I have two daughters; 8 and 2 years-old respectively.
My 8 year old has one very distinct advantage growing up that I never had, and it will only be amplified as my 2 year-old comes along: technology.
Sure, technology was around when I was young but it pales in comparison to when I was her age.
Heck, even my 2 year old can use an iPad well enough to find Sesame Street songs on YouTube. That’s both outstanding and horrifying.
I may be one of the best examples of what technology can do both to you and for you. I grew up in a time where home computers were just beginning to become common. Not everyone had one. They were huge. I remember getting one in middle school that took up most of an average size desk. And they were expensive. They’re not cheap now, but a low-end unit in the 80s cost what a high-end unit costs now.
Around the seventh grade I started relying on our home computer for most basic word processing. No longer did I have to write essays or book reports. I could just type them. Goodbye writer’s cramp!
Remember grabbing your wrist and shaking your hand like that was going to help?
The popularity of computers exploded about the time I hit high school and they were commonplace in college.
I quickly embraced technology. I loved it. I still do. However, it’s not all great. Technological advancements have cost me something very special. Something I worked years to cultivate. And no matter how hard I try, I can’t seem to get it back.
Something as basic and fundamental as penmanship has been obliterated by my preference to type. Several factors are working against my penmanship here, including my profession. When you have to take notes long-hand at the speed which most people talk, you develop your own system of hieroglyphics.
That, too, will destroy your handwriting – but that’s beside the point.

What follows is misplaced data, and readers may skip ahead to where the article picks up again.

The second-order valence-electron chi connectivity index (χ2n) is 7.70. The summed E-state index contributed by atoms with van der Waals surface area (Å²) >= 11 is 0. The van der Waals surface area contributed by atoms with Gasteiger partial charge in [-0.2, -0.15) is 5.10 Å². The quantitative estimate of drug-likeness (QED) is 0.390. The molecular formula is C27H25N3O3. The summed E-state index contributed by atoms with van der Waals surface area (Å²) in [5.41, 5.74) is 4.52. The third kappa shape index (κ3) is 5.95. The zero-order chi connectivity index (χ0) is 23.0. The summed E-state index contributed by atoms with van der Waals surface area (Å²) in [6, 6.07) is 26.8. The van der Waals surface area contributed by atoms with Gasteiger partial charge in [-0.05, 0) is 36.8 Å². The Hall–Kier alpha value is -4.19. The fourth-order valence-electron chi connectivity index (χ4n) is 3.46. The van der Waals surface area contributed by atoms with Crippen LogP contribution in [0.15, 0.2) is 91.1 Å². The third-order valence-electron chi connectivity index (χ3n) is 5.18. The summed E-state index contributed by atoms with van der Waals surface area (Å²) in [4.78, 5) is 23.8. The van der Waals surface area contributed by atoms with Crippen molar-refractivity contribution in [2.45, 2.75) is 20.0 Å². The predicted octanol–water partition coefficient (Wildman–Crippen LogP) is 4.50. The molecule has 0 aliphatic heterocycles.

I became so reliant on technology to help me with my job that I stopped concentrating on fundamentals.
Is that happening in your service department? Are your service techs so tuned in with their computers and diagnostic tests that their fundamentals are not as polished as they once were?
I’ve talked to several fleet owners and managers who say this time is already upon us. Today’s techs have been trained to turn on a computer before they turn a wrench.
Emphasis on technology training is important, especially with advancements in onboard computers. What on a truck these days isn’t controlled by the unit’s master computer? Understanding how to diagnose the problem through the computer is a big deal.
However, under that computer rests an internal combustion engine. It’s undergone a lot of peripheral changes in the past 100-plus years but the principle is still the same.
Spark + fuel = combustion.
The computer and technology are the ‘solve for X’ formulas we all love so much.
How many thousands of sensors did your shop replace in 2012?
The shop computer may tell you a sensor has gone bad. That’s easy. Replace the sensor. You’re done. The customer is back on the road and they’re loving you. What the computer didn’t tell you is whether or not something caused the sensor to go bad, and what that something was.
Was it just a bad sensor? Hey, that happens, right? Or was there a larger issue that “fried” the sensor? Did you fix the problem or did you fix the cause?
You won’t find a lot of those answers in your shop computer.
Embrace the old timers in your shop – and their knowledge and philosophies – while you have them. Pair them up with the young guns coming on board who know more about technology than you or I ever will.
If you’ve got a technological marvel who’s technically inclined, you’ve got a special kind of employee – an employee that can make your shop a lot of money and his/her associates better mechanics.
And you may even find it in your heart to forgive their bad handwriting.